Kimberly's Capital Punishment is the strangest novel I have read in some time. It is roughly 5 parts genius, 3 parts peculiar and 2 parts revolting. It's not a book I could possibly recommend because the last chapter is so gross, gratuitous and borderline misogynistic, that it almost renders what came before obsolete. Which is a shame.

Whilst the of the book is not without gut-churning sexual-violence, it did at least seem to be mitigated by the narrative and themes of the novel. The final pages of the book say nothing at all, and add nothing of value to anything anybody might ever say about anything, ever.

In places Milward's turn of phrase and observation take the breath away. He is clearly a man with writing talent to burn. The novel opens when Kimberly Clark finds her boyfriend hanging from the bars of a children's playground. Her role in this tragedy? She wilfully made her beau's life a misery, and now he's killed himself.

Not surprisingly this has a detrimental effect on her well-being. Just as she hits rock bottom she has something of an epiphany, and decides that in recompense for hounding her boyfriend to death, she will start to do only good deeds. A brilliant plan, only it turns out being altruistic can get you into a lot of bother.

Milward's depiction of the grimy streets of North London, is vivid, almost tangible. He captures the voice of young adults trying to make the best of life on limited funds and a surplus of time. It's an accurate snapshot of twenty-first century urban living. (I think; I'm forty and live in Surrey). Kimberly's attempts to make other people's lives brighter, are funny and filled with pathos. If there is a wider point here, it may be something as simple as 'nice girls finish last.' Her attempts to cheer up the lives of seven men by juggling dates with them ends with predictable disaster.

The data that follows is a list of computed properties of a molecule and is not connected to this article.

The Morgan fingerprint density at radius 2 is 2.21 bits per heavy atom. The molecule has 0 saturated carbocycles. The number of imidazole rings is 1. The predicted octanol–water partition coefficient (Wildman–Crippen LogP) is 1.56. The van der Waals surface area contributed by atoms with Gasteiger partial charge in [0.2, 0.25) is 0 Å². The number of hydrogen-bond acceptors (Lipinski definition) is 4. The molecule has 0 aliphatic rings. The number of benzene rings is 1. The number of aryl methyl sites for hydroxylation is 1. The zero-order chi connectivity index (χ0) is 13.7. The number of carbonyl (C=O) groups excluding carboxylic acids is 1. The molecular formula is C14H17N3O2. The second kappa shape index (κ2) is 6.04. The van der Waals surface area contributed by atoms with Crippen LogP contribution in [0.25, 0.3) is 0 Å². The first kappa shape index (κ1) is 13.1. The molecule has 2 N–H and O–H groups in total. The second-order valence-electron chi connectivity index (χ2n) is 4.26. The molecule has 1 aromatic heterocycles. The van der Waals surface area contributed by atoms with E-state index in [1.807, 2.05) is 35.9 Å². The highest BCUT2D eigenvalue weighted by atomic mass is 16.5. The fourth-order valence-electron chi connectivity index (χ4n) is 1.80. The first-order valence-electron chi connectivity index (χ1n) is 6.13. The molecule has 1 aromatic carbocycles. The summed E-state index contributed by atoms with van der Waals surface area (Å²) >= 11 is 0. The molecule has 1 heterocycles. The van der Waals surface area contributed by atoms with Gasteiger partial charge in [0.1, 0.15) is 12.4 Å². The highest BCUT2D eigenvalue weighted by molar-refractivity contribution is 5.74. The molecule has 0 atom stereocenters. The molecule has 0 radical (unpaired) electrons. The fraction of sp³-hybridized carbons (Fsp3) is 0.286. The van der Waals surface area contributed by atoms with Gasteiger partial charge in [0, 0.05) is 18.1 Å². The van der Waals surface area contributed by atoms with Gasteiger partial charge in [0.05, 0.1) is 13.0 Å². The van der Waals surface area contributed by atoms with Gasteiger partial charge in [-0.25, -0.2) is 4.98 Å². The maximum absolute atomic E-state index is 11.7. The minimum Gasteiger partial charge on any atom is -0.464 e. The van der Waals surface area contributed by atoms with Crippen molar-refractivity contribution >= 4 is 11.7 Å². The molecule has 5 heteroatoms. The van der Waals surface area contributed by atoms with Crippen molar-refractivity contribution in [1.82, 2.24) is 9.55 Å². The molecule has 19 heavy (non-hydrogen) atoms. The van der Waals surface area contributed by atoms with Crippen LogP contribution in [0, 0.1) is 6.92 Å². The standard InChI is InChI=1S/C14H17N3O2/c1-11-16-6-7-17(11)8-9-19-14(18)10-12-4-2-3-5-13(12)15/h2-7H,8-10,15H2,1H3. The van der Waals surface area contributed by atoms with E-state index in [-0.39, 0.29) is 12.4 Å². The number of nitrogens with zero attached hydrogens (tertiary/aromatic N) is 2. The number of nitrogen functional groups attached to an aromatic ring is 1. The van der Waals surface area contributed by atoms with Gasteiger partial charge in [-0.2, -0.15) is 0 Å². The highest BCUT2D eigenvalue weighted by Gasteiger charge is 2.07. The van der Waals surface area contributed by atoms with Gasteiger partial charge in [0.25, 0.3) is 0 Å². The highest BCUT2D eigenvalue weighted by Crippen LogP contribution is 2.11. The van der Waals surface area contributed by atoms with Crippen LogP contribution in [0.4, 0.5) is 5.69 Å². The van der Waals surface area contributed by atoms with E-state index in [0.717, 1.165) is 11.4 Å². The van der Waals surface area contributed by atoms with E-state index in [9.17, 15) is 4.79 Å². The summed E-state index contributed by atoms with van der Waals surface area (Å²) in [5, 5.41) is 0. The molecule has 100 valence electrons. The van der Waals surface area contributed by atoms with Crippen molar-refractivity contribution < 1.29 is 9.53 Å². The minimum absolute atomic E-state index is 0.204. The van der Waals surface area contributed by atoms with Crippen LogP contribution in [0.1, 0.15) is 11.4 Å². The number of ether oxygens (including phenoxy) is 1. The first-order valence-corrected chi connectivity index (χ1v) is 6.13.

Whilst elements of these dates are entertaining and make valid comments on contemporary society, it was at this point that Milward started to lose me. Some of the events start to turn unsavoury and downright peculiar. I don't consider myself a prude, but perhaps I am; I certainly I found some passages in very bad taste. The rough and not-entirely-consensual sex Kimberly undergoes as she does her penance, began to make the novel tawdry and uninteresting.

Just as the novel begins to lose its way, there isn't so much a change in direction as a leap off a cliff and plummet into a parallel dimension. With this abrupt turn of events, the book becomes something else altogether; a 'choose your own adventure'.

Well it doesn't really. There are multiple endings, which can theoretically be read in any order, but you'll probably still read them straight through. From here the book becomes wildly inventive before crashing down in an unholy mess.

I really enjoyed some of these section. There is a disturbing, entertaining and freakishly plausible rendering of heaven. A wonderful depiction of reincarnation and a mind-bending post-modern court room drama that pulls the reader and writer into the narrative. It had me in thrall until the end of the court scene when then wheels start to come off in a very bad way.

I wish I could have the time back I spent reading the final chapter of the book. Until then, this was a greatly inventive novel. Not all of the ideas worked, but enough of them did, brilliantly, to make this a invigorating if uneven read. I just don't get what the author was trying to show at the end here (well I sort of do, but he fails), and it left me with nothing but the bitter taste of disappointment. There is some excellent writing of great value here but the destination was definitely not worth the journey. Proceed with caution.
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Kimberly's Capital Punishment
Kimberly's Capital Punishment by Richard Milward (Paperback - 1 Aug 2013)